German Railway History, Companies, Steam, Diesel and Electric Locomotives
Tracked coal wagons and horse drawn wagonways developed in Germany, as in other industrial areas of Europe, in the early modern period from the sixteenth century. Although experiments with steam locomotion took place in Germany at the beginning of the nineteenth century, the introduction of the key developments from England led to the first steam powered line in 1835. This was the 6km Bavarian Ludwig Railway hauling freight and passengers between Nuremberg and Fürth initially using the 2-2-2 locomotive ‘Adler’, supplied from England by George and Robert Stephenson.
The 10km Leipzig to Althen section of the Leipzig-Dresden Railway opened in 1837 and the line became the first long distance main line when fully completed to its full 120km distance in 1839. Steam locomotives were initially imported from the English companies of Robert Stephenson, Rothwell, Kirtley and Edward Bury. The first railway in Berlin was the Berlin-Anhalt Railway which operated from the Anhalter terminus in 1841. The initial rapid development by individual states in the 1830’s and 1840s was given further stimulus by German unification in 1871. Companies were consolidated and nationalised, forming a national network in the Länderbahnen period of state railways. In 1920 the seven Länderbahnen were merged into the new Deutsche Reichsbahn. Subsequently the West German lines became Deutsche Bundesbahn (DB) after World War Two and Deutsche Bahn was created for the unified Germany in 1994.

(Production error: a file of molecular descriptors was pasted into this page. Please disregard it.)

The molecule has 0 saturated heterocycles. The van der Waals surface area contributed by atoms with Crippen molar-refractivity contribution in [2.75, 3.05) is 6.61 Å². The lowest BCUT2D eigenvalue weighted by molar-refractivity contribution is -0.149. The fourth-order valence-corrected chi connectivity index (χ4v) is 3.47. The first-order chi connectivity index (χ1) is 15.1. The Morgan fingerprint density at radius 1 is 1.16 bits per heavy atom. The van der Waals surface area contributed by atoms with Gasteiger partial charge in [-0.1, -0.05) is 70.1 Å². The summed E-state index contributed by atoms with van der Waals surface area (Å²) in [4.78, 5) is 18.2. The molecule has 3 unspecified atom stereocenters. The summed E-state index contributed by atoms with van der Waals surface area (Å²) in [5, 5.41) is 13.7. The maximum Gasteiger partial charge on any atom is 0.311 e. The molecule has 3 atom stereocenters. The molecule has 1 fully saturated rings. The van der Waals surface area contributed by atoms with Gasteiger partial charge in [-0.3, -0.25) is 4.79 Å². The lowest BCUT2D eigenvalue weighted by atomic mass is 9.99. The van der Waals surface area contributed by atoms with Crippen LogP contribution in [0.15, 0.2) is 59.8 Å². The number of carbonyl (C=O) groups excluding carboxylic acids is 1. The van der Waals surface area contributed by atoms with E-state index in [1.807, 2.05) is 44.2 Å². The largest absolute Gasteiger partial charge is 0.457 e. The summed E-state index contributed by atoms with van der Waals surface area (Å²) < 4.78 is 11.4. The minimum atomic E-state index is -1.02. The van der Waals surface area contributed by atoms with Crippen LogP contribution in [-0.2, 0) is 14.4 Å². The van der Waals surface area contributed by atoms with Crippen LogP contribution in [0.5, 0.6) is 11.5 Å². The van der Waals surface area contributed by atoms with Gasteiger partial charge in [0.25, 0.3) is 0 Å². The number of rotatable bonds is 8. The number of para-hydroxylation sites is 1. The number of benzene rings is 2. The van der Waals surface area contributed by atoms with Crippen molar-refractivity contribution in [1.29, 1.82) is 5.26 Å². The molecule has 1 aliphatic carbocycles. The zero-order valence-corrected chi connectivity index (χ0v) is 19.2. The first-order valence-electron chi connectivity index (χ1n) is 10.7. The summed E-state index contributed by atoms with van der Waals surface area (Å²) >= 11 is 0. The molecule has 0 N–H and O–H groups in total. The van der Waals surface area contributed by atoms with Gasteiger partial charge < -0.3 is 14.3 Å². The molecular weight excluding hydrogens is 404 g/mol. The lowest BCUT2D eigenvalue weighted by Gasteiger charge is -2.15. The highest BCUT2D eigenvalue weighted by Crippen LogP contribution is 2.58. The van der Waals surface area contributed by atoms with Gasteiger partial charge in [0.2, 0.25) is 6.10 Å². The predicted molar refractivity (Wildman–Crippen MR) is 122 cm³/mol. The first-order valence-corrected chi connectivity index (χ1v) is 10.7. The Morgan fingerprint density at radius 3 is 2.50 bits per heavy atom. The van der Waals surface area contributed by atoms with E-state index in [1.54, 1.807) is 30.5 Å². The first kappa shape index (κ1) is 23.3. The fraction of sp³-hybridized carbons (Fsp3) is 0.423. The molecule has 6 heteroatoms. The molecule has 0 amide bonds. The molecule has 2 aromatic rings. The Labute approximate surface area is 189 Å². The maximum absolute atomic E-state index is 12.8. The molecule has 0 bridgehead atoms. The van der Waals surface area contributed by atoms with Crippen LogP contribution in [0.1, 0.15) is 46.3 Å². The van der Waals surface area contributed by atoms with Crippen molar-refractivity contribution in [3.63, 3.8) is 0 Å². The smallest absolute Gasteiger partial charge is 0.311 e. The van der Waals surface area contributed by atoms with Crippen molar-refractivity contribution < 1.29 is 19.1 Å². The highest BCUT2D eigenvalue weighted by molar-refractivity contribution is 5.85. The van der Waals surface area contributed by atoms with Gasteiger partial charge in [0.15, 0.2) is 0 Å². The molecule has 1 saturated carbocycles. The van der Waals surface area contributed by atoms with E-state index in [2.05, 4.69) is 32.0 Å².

German locomotive manufacture developed rapidly following the initial import of English locomotives; ‘Saxonia’ being the first German-built engine in 1837. Borsig produced its first locomotive in 1840 and Henschel in 1848, amongst other manufacturers such as Hanomag, Maffei, Krauss and Berliner Maschinenbau Schwartzkopff. Before 1920 a wide variety of designs had been produced by the individual German states and the new Reichsbahn began a programme of standardisation, the Einheitsdampflokomotive designs. This led to the pacific 4-6-2 express passenger locomotives of the BR 01 and BR 03 (Baureihen) classes, the high-speed streamlined BR 05 4-6-4 and the 2-10-0 BR 42 Kriegslok, BR 44 and BR 52 freight locomotives.
Diesel and electric traction was introduced by DB from the 1950s, replacing steam by 1977. Modernisation of lines and development of traction saw the development of the Intercity and Inter-City Express (ICE) fast passenger trains from the 1970s onwards.
This listing covers all our books on German railways while specific areas can be viewed through the sub-categories on the left of this page. Click the book image for more details including the examples we have in stock.
© Transport Store 2016
BATCHELOR, John & HOGG, Ian
A history of rail mounted guns covering American, French, British and German guns. Landscape format narrative supported by many diagrams and photographs.